Peripheral mechanisms involved in the pressor and bradycardic effects of centrally administered arachidonic acid


PROSTAGLANDINS LEUKOTRIENES AND ESSENTIAL FATTY ACIDS, vol.78, no.6, pp.361-368, 2008 (Peer-Reviewed Journal) identifier identifier identifier

  • Publication Type: Article / Article
  • Volume: 78 Issue: 6
  • Publication Date: 2008
  • Doi Number: 10.1016/j.plefa.2008.04.007
  • Journal Indexes: Science Citation Index Expanded, Scopus
  • Page Numbers: pp.361-368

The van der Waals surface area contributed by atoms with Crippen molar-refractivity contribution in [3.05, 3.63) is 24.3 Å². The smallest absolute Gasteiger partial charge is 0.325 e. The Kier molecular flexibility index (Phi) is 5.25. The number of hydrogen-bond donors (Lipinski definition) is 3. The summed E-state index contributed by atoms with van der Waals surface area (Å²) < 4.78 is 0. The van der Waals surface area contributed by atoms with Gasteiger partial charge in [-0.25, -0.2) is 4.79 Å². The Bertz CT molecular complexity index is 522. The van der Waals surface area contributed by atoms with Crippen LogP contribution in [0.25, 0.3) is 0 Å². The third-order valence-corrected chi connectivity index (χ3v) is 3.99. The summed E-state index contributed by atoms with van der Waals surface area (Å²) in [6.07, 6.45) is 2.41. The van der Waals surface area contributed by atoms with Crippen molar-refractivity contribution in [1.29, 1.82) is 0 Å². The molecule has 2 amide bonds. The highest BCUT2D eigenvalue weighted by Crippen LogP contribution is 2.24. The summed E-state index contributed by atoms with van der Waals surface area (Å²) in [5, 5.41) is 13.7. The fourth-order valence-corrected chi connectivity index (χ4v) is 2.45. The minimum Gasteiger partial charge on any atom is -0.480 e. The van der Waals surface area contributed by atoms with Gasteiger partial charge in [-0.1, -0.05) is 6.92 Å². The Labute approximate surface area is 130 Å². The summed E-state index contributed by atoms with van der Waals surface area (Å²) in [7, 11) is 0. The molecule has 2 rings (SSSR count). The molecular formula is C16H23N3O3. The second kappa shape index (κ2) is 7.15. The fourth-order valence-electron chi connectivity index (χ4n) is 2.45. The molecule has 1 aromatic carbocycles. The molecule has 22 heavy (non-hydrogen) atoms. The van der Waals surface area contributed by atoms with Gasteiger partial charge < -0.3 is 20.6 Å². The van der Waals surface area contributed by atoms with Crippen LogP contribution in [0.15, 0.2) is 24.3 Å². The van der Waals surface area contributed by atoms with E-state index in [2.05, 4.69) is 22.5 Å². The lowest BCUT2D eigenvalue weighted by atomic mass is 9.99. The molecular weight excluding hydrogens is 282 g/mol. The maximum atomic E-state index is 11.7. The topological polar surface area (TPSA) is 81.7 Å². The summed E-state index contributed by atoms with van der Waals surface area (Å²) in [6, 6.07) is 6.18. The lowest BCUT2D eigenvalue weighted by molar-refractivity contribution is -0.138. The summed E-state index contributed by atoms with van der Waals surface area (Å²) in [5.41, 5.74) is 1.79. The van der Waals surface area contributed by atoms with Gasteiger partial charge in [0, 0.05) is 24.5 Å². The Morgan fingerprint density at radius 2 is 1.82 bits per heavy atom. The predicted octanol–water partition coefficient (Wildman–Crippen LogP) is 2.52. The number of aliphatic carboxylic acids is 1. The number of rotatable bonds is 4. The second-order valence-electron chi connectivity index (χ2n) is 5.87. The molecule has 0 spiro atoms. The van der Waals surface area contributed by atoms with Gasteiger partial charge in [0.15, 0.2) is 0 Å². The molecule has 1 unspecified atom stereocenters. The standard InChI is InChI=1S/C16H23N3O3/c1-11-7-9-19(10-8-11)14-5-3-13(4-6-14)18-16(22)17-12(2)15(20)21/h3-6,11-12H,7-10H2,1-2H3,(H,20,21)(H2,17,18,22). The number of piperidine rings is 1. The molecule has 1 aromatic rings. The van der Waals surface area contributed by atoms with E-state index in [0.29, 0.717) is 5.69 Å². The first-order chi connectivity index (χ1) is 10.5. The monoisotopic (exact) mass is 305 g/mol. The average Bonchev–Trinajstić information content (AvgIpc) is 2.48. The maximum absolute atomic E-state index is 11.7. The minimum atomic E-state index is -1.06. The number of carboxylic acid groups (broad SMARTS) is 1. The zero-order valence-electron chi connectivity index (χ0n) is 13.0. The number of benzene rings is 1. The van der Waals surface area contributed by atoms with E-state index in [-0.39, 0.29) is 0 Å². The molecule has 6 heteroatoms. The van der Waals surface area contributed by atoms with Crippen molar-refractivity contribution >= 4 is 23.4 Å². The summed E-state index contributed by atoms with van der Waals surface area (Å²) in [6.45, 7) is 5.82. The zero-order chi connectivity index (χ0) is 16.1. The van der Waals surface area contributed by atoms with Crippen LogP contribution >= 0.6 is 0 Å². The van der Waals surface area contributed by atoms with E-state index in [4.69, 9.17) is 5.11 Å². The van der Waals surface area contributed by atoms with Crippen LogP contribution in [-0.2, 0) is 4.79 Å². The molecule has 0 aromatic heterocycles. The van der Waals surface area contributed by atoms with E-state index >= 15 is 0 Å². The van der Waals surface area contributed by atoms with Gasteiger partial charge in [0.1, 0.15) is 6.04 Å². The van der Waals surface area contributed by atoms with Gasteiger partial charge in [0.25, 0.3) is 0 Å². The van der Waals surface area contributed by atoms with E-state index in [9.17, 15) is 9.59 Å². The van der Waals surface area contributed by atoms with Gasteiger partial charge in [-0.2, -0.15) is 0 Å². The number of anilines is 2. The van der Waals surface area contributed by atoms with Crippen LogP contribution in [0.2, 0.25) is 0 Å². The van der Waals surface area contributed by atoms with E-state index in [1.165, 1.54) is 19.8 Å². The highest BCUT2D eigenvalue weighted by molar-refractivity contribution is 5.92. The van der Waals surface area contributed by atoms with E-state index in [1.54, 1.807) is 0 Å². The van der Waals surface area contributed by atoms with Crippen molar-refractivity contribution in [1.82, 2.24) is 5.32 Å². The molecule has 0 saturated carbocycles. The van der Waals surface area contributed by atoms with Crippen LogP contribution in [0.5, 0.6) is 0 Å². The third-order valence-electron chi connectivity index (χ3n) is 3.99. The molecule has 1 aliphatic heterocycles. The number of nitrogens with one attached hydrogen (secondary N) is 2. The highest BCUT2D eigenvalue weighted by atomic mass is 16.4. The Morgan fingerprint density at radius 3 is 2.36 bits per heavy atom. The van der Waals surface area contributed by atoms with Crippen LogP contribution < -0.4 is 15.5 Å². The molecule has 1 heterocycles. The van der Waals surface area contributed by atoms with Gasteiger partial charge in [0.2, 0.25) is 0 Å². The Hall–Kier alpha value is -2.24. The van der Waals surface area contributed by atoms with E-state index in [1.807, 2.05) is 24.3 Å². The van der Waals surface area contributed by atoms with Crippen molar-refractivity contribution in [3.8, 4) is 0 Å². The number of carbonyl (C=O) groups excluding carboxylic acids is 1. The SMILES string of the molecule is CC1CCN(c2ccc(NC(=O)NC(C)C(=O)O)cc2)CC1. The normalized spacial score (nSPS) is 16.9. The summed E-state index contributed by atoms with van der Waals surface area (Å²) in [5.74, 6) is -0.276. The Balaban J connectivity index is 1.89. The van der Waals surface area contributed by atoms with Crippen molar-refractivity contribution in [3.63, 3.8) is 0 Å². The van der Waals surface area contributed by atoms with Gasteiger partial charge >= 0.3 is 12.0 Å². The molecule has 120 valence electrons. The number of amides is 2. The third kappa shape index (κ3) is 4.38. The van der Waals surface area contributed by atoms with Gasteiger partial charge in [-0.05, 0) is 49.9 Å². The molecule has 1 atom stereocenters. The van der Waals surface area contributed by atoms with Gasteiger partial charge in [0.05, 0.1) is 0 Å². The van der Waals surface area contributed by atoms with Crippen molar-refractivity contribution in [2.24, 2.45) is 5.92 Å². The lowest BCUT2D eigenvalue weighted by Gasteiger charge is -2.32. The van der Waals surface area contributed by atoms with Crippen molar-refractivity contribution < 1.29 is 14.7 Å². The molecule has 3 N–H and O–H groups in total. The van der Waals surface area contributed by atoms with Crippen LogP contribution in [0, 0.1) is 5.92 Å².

In the current study, we aimed to determine the cardiovascular effects of arachidonic acid and peripheral mechanisms mediated these effects in normotensive conscious rats. Studies were performed in male Sprague Dawley rats. Arachidonic acid was injected intracerebroventricularly (i.c.v.) at the doses of 75, 150 or 300 mu g and it caused dose- and time-dependent increase in mean arterial pressure and decrease in heart rate in normal conditions. Maximal effects were observed 10 min after 150 and 300 mu g dose of arachidonic acid and lasted within 30 min. In order to evaluate the role of main peripheral hormonal mechanisms in those cardiovascular effects, plasma adrenaline, noradrenaline, vasopressin levels and renin activity were measured after arachidonic acid (150 mu g; i.c.v.) injection. Centrally injected arachidonic acid increased plasma levels of all these hormones and renin activity. Intravenous pretreatments with prazosin (0.5 mg/kg), an alpha(1) adrenoceptor antagonist, [beta-mercapto-beta,beta-cyclopentamethylenepropionyl(1), O-Me-Tyr(2)-Arg(8)]-vasopressin (10 mu g/kg), a vasopressin V-1 receptor antagonist, or saralasin (250 mu g/kg), an angiotensin II receptor antagonist, partially blocked the pressor response to arachidonic acid (150 mu g; i.c.v.) while combined administration of these three antagonists completely abolished the effect. Moreover, both individual and combined antagonist pretreatments fully blocked the bradycardic effect of arachidonic acid.